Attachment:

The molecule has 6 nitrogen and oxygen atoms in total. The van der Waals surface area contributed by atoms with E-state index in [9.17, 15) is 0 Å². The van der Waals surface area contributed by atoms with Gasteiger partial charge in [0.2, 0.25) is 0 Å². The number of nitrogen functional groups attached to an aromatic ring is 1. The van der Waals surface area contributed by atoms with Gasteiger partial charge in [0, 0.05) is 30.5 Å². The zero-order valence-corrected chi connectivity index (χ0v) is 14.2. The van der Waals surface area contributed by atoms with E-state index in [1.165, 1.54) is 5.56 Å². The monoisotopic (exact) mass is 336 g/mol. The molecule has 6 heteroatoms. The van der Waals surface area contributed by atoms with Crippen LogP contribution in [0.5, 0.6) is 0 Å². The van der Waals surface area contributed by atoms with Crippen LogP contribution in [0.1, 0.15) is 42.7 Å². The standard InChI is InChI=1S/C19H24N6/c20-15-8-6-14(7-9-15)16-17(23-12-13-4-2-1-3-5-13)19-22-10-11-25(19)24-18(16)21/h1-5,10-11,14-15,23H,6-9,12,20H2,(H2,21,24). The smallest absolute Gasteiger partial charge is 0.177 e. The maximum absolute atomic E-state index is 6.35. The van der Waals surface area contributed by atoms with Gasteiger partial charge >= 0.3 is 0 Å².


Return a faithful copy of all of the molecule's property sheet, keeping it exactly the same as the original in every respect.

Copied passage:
The molecule has 6 nitrogen and oxygen atoms in total. The van der Waals surface area contributed by atoms with E-state index in [9.17, 15) is 0 Å². The van der Waals surface area contributed by atoms with Gasteiger partial charge in [0.2, 0.25) is 0 Å². The number of nitrogen functional groups attached to an aromatic ring is 1. The van der Waals surface area contributed by atoms with Gasteiger partial charge in [0, 0.05) is 30.5 Å². The zero-order valence-corrected chi connectivity index (χ0v) is 14.2. The van der Waals surface area contributed by atoms with E-state index in [1.165, 1.54) is 5.56 Å². The monoisotopic (exact) mass is 336 g/mol. The molecule has 6 heteroatoms. The van der Waals surface area contributed by atoms with Crippen LogP contribution in [0.5, 0.6) is 0 Å². The van der Waals surface area contributed by atoms with Crippen LogP contribution in [0.1, 0.15) is 42.7 Å². The standard InChI is InChI=1S/C19H24N6/c20-15-8-6-14(7-9-15)16-17(23-12-13-4-2-1-3-5-13)19-22-10-11-25(19)24-18(16)21/h1-5,10-11,14-15,23H,6-9,12,20H2,(H2,21,24). The smallest absolute Gasteiger partial charge is 0.177 e. The maximum absolute atomic E-state index is 6.35. The van der Waals surface area contributed by atoms with Gasteiger partial charge >= 0.3 is 0 Å².